Aksha Ramaesh, 2nd year, poses a battle between homeopathy and orthodox medicine to see who will come out victorious
As a general rule of thumb, I would say that a branch of medicine that has a Mitchell and Webb sketch based on it is instantly worthy of mention, and publication to the masses. I will not ruin the intricately woven plot of the sketch, but just the fact that it exists at all should motivate you into reading the rest of this article, or at least looking it up on YouTube…and then reading the rest of this article.
From its conception by German doctor Samuel Hahnmann, homeopathy has been considered to be somewhat of a pseudoscience. By its very definition, homeopathy is an “alternative medicine”, a system that is notbased on evidence gathered using normal scientific methods. Yes, non-EBM (evidence based medicine)…an absolute travesty, a shameful mockery of true medicine, surely? Although to be perfectly honest, I am really just saying that to get a few brownie points from Jim! Nevertheless, imagine for me if you will, that you are not amedical student highly trained in the art of ‘believing all the science you are told to’. No, really, it will only be for a few minutes, and then you can go back and bury your head in the reassuring familiarity of Gray’s Anatomy (à la ostriches burying their head in the sand at the first sign of danger*).
*I am aware that this fact is not strictly true, but the metaphor works and I am proud of it.
There are two basic principles underlying homeopathy; firstly, “like treats like”, and secondly the practice of succussion (a process of dilution and shaking). “Like treats like” is the idea that a substance that causes certain symptoms can help to remove the same symptoms. The process of succussion is based on the concept that the more a substance is diluted in water, the greater its power to treat symptoms. Now before everyone starts waving their physiology textbooks in front of me and demonstrating their vast knowledge of bell-curves and pharmacology, you should know that most homeopaths themselves do not know why succussion works.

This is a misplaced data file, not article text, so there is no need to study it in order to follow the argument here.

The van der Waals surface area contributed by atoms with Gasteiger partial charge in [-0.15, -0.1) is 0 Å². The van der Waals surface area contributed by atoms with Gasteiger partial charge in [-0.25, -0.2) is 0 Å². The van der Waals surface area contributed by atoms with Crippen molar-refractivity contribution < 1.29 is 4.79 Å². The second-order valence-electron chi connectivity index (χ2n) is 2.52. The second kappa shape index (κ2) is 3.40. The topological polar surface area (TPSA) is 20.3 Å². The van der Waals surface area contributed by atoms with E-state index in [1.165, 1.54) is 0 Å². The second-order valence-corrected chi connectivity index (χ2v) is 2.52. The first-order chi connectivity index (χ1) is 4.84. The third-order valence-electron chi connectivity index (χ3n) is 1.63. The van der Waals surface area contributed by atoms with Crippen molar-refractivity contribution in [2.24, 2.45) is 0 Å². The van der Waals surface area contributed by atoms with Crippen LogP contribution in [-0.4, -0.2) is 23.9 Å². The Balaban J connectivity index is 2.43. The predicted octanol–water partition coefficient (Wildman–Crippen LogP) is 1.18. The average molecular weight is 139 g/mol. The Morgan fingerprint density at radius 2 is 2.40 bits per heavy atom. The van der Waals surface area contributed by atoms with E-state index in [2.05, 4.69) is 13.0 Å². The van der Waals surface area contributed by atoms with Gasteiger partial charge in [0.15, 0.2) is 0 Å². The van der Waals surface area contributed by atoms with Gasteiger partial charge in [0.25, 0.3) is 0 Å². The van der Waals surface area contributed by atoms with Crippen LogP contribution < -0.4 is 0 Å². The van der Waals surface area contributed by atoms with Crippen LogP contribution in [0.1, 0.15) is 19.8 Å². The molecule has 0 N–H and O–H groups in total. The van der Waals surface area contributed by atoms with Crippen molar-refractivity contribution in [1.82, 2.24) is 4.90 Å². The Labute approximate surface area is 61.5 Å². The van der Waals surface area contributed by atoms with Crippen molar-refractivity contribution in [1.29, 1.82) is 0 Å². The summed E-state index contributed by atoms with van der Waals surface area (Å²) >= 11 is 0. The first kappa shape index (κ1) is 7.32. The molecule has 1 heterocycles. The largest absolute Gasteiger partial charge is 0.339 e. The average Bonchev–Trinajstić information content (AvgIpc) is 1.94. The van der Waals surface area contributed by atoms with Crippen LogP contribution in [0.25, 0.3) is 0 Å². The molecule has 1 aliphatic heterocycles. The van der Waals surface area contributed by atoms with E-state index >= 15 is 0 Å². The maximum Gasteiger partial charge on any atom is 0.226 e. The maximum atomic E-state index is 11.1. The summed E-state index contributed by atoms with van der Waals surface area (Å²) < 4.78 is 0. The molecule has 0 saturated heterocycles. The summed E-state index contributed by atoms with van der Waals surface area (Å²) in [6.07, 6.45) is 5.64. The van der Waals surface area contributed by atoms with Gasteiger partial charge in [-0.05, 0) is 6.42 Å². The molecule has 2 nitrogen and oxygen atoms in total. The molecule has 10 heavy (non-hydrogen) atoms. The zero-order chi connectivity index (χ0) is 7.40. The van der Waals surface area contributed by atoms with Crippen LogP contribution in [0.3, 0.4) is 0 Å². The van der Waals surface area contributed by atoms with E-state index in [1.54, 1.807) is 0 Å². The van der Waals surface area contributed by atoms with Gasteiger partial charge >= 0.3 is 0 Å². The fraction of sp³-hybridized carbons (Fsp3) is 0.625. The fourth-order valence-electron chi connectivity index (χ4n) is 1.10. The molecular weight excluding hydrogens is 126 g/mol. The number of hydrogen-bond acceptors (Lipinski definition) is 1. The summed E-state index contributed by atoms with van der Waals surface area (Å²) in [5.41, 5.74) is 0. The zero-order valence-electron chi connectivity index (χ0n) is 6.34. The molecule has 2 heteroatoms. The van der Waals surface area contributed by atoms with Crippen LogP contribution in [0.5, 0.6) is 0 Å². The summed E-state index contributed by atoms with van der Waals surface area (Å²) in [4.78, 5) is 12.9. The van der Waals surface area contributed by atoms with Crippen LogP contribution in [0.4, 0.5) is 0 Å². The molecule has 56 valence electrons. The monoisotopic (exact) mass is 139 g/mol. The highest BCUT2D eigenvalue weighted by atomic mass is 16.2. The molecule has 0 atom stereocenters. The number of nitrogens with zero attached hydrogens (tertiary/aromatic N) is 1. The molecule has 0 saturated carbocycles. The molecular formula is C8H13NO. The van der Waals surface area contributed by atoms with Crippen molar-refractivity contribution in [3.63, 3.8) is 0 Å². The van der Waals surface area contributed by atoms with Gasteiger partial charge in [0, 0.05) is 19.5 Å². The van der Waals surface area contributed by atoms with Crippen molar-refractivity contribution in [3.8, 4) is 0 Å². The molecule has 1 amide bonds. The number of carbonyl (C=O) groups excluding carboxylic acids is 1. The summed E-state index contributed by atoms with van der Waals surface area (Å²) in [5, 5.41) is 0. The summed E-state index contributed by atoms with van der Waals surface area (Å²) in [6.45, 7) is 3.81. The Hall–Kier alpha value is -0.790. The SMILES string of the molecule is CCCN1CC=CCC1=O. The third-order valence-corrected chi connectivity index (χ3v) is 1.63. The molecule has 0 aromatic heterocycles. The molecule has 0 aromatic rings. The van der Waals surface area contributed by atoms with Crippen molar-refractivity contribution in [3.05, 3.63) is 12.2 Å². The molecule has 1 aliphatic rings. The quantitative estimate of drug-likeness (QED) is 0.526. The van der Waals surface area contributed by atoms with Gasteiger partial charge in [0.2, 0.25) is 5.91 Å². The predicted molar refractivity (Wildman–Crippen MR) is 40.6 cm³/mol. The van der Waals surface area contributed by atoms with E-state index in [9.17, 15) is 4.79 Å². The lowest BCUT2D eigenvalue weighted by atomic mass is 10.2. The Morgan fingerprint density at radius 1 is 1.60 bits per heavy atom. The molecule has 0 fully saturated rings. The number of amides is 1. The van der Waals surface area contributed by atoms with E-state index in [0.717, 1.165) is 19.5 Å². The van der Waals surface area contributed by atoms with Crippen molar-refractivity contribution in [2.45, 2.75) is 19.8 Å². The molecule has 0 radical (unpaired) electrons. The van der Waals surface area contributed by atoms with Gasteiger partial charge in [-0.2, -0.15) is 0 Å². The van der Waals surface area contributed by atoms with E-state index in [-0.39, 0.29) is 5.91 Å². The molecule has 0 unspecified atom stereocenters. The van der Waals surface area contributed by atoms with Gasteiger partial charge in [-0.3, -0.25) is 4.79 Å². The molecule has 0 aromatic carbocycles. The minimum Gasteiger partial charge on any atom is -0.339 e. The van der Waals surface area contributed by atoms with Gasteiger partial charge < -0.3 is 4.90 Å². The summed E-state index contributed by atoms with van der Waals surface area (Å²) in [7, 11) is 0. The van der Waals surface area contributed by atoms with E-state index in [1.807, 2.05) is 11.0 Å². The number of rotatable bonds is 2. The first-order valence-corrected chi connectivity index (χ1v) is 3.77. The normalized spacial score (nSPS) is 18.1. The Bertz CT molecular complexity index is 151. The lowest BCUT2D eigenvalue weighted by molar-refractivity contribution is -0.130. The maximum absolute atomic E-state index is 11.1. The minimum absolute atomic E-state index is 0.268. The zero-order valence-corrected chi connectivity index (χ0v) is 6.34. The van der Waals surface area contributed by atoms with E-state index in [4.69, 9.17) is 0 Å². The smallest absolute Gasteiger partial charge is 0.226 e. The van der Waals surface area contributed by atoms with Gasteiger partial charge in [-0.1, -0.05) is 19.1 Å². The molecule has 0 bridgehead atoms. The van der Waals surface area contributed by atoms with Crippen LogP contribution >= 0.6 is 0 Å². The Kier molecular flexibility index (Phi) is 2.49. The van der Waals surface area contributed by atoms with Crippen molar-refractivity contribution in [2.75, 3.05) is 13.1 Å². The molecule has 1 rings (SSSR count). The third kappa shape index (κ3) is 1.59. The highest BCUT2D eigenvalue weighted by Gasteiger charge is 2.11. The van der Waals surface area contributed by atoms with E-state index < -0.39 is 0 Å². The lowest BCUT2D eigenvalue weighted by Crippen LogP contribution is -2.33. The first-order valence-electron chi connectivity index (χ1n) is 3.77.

In some cases, the drug is diluted beyond Avogadro’s constant, x1023; at this level of dilution, the solution is essentially pure water. Some homeopaths believe that the process of succussion itself leaves an “imprint” on the solution, but there is no known mechanism in orthodox science by which this could occur. So the latter principle seems implausible, but what about the former?
The idea that “like treats like” at first glance appears to be equally improbable, but allow me to break it down and give an example that will be accepted by the majority of the student population: alcohol.
Let us paint a picture in our minds; it is Saturday morning and you have just woken up with a stupendous hangover from the night before and ask yourself what the best way to recover is. A large dose of fresh air and exercise? If you answered yes to the last question, you are very unlikely to make it through medical school, and might as well give up now; the answer is of course, hair of the dog! Well done if you answered correctly – yes, you, the one curled pathetically around the toilet bowl in last night’s outfit.